Dr. Ellamae Simmons may be Mount Vernon’s most notable but least-known native citizen.
The Dr. Ellamae Simmons Memorial Committee would like to change that by placing a historical marker on Public Square dedicated to the doctor, who was born in 1918 in Mount Vernon and grew up on Pleasant Street.
Simmons’ achievements began even before she earned her doctorate of medicine, when she became the first black female physician to specialize in asthma, allergy and immunology. She was a leader in the fight for integration wherever she went, as a nurse in the US Army during World War II, as a student at The Ohio State University, and the upscale white California neighborhood where she purchased a home near Kaiser Foundation Hospital (today’s Kaiser Permanente). At the time she was hired, Simmons was only one of two black physicians on Kaiser’s staff.
History teacher and Mount Vernon City Councilmember Tanner Salyers started the committee, which is currently in the process of preparing an application to the Ohio History Connection for the historical marker. Salyers heard about Simmons from friends who outlined Simmons’ life while handing him a copy of her autobiography, “Overcome: My Life in Pursuit of a Dream.”
“I was sitting there with my mouth open. Surely, I thought, they’ve misread the book,” Salyers said. “Maybe (Simmons) had done one of these things, but certainly not all of them.”
After graduating from Mount Vernon High School, Simmons decided to pursue a career in medicine. Her first choice was OSU, but she was turned away after being told there were no facilities to house a black woman.
Undeterred, Simmons went to Hampton Nursing School, graduating in 1940. She enrolled in the US Army nursing corps; at the time black and white servicemembers were segregated.
Simmons successfully enrolled in pre-med at OSU after the war on the G.I. Bill and was the first black woman to live in the school’s dorms. She received her medical degree from Howard University.
Racism met Simmons at every turn and yet she was able not just to overcome, but emerge with a victory for equal rights. She helped form the Kaiser African American Professional Association, or KAAPA, at Kaiser Hospital; in 1967, she purchased a home in San Francisco’s exclusive Presidio Heights, effectively integrating the neighborhood. Soon after, she became a leader in the Bay Area’s Mutual Real Estate Investment Trust, helping to secure investors to buy and resell properties in neighborhoods where homeownership by people of color was previously blocked. This began the second chapter in Simmons’ life, as a real estate investor and activist.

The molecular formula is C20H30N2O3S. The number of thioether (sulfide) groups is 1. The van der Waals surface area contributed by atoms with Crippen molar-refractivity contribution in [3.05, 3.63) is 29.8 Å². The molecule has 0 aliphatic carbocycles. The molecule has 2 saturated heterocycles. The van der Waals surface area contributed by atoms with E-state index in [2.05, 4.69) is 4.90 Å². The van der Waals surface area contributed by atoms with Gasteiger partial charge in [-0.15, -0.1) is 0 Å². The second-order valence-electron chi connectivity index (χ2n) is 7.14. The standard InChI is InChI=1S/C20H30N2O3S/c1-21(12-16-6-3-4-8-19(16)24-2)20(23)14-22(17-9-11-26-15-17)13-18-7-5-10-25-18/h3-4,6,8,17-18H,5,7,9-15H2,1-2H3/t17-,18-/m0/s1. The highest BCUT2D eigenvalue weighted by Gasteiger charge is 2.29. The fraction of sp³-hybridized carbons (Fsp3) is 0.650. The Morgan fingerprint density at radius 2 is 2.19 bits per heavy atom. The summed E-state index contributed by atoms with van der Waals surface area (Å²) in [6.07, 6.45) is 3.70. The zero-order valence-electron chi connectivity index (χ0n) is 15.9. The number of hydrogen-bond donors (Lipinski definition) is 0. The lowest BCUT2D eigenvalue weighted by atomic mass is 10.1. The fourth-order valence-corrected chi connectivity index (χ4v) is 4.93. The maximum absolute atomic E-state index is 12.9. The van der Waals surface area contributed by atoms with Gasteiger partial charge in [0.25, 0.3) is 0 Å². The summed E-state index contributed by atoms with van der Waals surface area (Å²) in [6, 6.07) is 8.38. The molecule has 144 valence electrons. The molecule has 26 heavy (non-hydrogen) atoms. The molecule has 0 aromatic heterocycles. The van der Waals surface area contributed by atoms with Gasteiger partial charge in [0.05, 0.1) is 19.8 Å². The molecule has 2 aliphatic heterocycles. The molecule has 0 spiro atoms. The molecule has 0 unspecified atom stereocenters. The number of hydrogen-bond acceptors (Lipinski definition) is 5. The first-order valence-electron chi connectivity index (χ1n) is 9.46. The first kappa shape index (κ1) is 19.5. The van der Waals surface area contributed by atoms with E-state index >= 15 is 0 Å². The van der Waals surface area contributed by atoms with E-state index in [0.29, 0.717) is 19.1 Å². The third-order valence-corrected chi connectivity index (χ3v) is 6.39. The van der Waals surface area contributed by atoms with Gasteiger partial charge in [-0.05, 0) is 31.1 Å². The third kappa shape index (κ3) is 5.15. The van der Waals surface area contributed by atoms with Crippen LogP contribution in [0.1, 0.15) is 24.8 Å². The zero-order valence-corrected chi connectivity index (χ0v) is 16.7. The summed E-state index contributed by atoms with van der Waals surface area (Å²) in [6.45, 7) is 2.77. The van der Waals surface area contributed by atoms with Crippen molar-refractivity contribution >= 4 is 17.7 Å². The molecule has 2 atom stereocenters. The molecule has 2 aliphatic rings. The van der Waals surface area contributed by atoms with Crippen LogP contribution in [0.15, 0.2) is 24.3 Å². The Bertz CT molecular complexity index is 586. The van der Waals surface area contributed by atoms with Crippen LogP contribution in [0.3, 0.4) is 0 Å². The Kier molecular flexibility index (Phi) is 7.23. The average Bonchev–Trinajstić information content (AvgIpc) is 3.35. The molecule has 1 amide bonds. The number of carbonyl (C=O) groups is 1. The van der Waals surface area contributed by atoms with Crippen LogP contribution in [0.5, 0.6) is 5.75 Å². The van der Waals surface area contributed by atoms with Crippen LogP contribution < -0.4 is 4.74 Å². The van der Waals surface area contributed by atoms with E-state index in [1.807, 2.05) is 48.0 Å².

The committee is gathering these achievements to present to OHC, which must approve the historic marker application. A design committee has the unenviable task of telling Simmons’ story in just 230 words — the maximum amount allowed on OHC’s historical markers.
Jene Schoenfeld, who is on the design committee, said the wording has not been finalized. However, the committee has decided the marker should cover Simmons’ roles as an African American trailblazer in medicine, her military service, including the integration of the nurse’s corps, and her work to integrate neighborhoods.
“She had such a multidimensional nature,” said Schoenfeld, who teaches African American Literature at Kenyon. “In writing the text for her marker, we want to highlight the important contributions.”
Simmons passed away in 2019 at the age of 101. Research into the marker has led to the rediscovery of local connections; Simmons’ father, Augustus, had a trash hauling business that was still in operation under the Simmons name until at least the 1960s. A niece, Varian Wilson, graduated from MVHS in 1959 and went on to study medicine as well, working as a nurse in the Columbus area.
Salyers recently received a postcard from a Mount Vernon physician who shared memories of Augustus Simmons giving hay wagon rides in the fall.
Mount Vernon City Council recently approved a resolution granting space on Public Square for a historical marker dedicated to Simmons. Salyers has asked that it be placed near the veteran’s memorial, as a nod to Simmons’ service in WWII.
The committee has until Sept. 15 to file the historical marker application, but Salyers said they hope to have the paperwork completed and out to OHC by mid-July.
“I think we have a slam-dunk here, but it is up to the (Ohio) History Connection to decide,” Salyers said. “The resolution that council passed is encouraging. As a city, we’ve acknowledged that Dr. Simmons has a place on Public Square.”
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